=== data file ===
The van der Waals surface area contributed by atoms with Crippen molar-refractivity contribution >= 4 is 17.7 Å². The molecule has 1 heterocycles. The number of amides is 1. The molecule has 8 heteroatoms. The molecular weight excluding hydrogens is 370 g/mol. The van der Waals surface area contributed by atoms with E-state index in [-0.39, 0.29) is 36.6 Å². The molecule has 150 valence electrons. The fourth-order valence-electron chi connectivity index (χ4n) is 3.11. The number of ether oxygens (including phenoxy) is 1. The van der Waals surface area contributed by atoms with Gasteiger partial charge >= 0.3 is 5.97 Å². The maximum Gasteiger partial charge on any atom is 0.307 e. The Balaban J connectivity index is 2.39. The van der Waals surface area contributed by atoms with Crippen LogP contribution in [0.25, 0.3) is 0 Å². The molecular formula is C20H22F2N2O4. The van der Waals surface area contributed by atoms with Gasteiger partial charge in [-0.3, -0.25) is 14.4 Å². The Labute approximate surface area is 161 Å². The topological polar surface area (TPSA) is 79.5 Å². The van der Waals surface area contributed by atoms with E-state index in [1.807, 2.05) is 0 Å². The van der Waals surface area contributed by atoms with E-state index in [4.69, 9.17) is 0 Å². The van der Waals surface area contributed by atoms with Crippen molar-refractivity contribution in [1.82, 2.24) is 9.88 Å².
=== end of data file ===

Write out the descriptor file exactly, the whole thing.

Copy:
The van der Waals surface area contributed by atoms with Crippen molar-refractivity contribution >= 4 is 17.7 Å². The molecule has 1 heterocycles. The number of amides is 1. The molecule has 8 heteroatoms. The molecular weight excluding hydrogens is 370 g/mol. The van der Waals surface area contributed by atoms with E-state index in [-0.39, 0.29) is 36.6 Å². The molecule has 150 valence electrons. The fourth-order valence-electron chi connectivity index (χ4n) is 3.11. The number of ether oxygens (including phenoxy) is 1. The van der Waals surface area contributed by atoms with Gasteiger partial charge >= 0.3 is 5.97 Å². The maximum Gasteiger partial charge on any atom is 0.307 e. The Balaban J connectivity index is 2.39. The van der Waals surface area contributed by atoms with Crippen LogP contribution in [0.25, 0.3) is 0 Å². The molecular formula is C20H22F2N2O4. The van der Waals surface area contributed by atoms with Gasteiger partial charge in [-0.3, -0.25) is 14.4 Å². The Labute approximate surface area is 161 Å². The topological polar surface area (TPSA) is 79.5 Å². The van der Waals surface area contributed by atoms with E-state index in [1.807, 2.05) is 0 Å². The van der Waals surface area contributed by atoms with E-state index in [4.69, 9.17) is 0 Å². The van der Waals surface area contributed by atoms with Crippen molar-refractivity contribution in [1.82, 2.24) is 9.88 Å².